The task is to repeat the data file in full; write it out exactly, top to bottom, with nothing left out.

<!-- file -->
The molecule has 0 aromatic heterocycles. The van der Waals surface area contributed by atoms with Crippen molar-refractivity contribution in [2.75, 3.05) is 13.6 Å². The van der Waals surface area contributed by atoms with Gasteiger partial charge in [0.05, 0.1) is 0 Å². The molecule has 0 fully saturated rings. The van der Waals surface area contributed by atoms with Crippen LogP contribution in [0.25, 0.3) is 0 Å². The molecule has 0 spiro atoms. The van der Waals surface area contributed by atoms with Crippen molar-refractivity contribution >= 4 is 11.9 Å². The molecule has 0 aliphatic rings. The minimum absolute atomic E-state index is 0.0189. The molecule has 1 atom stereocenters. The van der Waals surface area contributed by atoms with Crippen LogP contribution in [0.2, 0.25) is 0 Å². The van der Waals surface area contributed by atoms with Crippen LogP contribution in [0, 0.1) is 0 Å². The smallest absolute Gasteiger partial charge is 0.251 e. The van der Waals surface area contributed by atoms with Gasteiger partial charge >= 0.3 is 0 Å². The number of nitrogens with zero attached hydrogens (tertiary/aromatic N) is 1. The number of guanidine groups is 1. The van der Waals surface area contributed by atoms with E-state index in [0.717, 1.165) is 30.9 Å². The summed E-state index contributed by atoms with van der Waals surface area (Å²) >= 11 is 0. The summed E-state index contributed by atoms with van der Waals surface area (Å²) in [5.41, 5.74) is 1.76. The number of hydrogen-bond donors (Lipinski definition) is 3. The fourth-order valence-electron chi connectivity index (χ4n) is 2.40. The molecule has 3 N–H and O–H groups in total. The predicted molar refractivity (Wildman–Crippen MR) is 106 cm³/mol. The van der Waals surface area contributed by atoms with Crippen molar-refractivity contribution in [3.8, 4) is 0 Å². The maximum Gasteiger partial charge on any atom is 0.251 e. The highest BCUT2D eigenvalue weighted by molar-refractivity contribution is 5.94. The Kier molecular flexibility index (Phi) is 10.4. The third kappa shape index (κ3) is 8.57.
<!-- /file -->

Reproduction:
The molecule has 0 aromatic heterocycles. The van der Waals surface area contributed by atoms with Crippen molar-refractivity contribution in [2.75, 3.05) is 13.6 Å². The van der Waals surface area contributed by atoms with Gasteiger partial charge in [0.05, 0.1) is 0 Å². The molecule has 0 fully saturated rings. The van der Waals surface area contributed by atoms with Crippen LogP contribution in [0.25, 0.3) is 0 Å². The molecule has 0 spiro atoms. The van der Waals surface area contributed by atoms with Crippen molar-refractivity contribution >= 4 is 11.9 Å². The molecule has 0 aliphatic rings. The minimum absolute atomic E-state index is 0.0189. The molecule has 1 atom stereocenters. The van der Waals surface area contributed by atoms with Crippen LogP contribution in [0.2, 0.25) is 0 Å². The van der Waals surface area contributed by atoms with Crippen LogP contribution in [0, 0.1) is 0 Å². The smallest absolute Gasteiger partial charge is 0.251 e. The van der Waals surface area contributed by atoms with Gasteiger partial charge >= 0.3 is 0 Å². The number of nitrogens with zero attached hydrogens (tertiary/aromatic N) is 1. The number of guanidine groups is 1. The van der Waals surface area contributed by atoms with E-state index in [0.717, 1.165) is 30.9 Å². The summed E-state index contributed by atoms with van der Waals surface area (Å²) >= 11 is 0. The summed E-state index contributed by atoms with van der Waals surface area (Å²) in [5.41, 5.74) is 1.76. The number of hydrogen-bond donors (Lipinski definition) is 3. The fourth-order valence-electron chi connectivity index (χ4n) is 2.40. The molecule has 3 N–H and O–H groups in total. The predicted molar refractivity (Wildman–Crippen MR) is 106 cm³/mol. The van der Waals surface area contributed by atoms with Crippen molar-refractivity contribution in [3.8, 4) is 0 Å². The maximum Gasteiger partial charge on any atom is 0.251 e. The highest BCUT2D eigenvalue weighted by molar-refractivity contribution is 5.94. The Kier molecular flexibility index (Phi) is 10.4. The third kappa shape index (κ3) is 8.57.